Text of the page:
This opens up a huge can of worms... I don't quite get why Microsoft doesn't learn from past mistake^H^H^H^H^H^H^Hefforts. The unwashed masses (read, typical computer users) already deal daily with mind numbing quirky computer behavior (or lack of). For example (and I know I'm beating a dead horse (checkmate!)), Microsoft's morphing menus with chevrons, Microsoft's dumping of random files in random directories to mold their vision of a magical world (how many have been burned by the unexpected "thumbs.db" file in their picture folders?), and bizarro network settings (ever wonder why seemingly every computer in a home network gets configured with bridging?) -- these are just a few examples of things that confuse and irritate typical users, but the ripple effect is into the "support" community (that's us).

Rolling out this semi-baked quasi-standard e-mail device could wreak havoc with the e-mail users. I'm hoping whatever they do it's configured by default to not reject non-ID'ed e-mails. Regardless, unless and until there's a stronger and more mature standard, this one's trouble.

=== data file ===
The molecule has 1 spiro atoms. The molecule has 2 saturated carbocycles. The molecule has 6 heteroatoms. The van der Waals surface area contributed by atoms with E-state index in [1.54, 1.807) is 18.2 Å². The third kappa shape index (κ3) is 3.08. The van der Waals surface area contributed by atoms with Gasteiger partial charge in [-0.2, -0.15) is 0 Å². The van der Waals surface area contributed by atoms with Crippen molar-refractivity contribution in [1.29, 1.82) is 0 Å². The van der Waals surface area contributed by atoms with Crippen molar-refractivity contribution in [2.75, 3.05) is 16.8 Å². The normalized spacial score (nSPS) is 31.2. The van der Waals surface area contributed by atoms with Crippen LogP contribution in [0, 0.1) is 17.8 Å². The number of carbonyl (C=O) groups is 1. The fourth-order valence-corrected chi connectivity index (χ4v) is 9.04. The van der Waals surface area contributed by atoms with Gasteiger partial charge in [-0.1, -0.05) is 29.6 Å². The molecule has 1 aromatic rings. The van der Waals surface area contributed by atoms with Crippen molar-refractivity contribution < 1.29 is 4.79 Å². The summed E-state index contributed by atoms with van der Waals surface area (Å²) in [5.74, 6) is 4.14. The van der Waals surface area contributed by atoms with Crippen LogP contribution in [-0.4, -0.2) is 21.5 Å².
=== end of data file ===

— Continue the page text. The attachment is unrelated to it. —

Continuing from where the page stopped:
Re:this one could be a problem for casual users (0)

Anonymous Coward | more than 9 years ago | (#12889247)

> Regardless, unless and until there's a stronger and more mature standard, this
> one's trouble.

Yes, better to sit around saying `we can't solve this problem...yet` than to try something and simply drop it if it's no good. And no, it won't - at least, shouldn't - mess your business up. If your business relies on a free Hotmail account then perhaps you should stop being such a cheapskate? If email is important to you, you should be paying for the level of service you require.

Re:this one could be a problem for casual users (1)

Evangelion (2145) | more than 9 years ago | (#12889307)


If *I* do not use a free hotmail account, but a majority of my *customers* use free hotmail accounts, that still screws me over.

Shooting themselves in the foot (0, Redundant)

eander315 (448340) | more than 9 years ago | (#12889127)

I fail to see how this is anyone else's problem. If they want to label all my mail as junk, that's fine with me. Their users will probably not be too happy about it, and most will probably switch to another email service. If no one reacts to their demands, MS will be forced to abandon this line of action.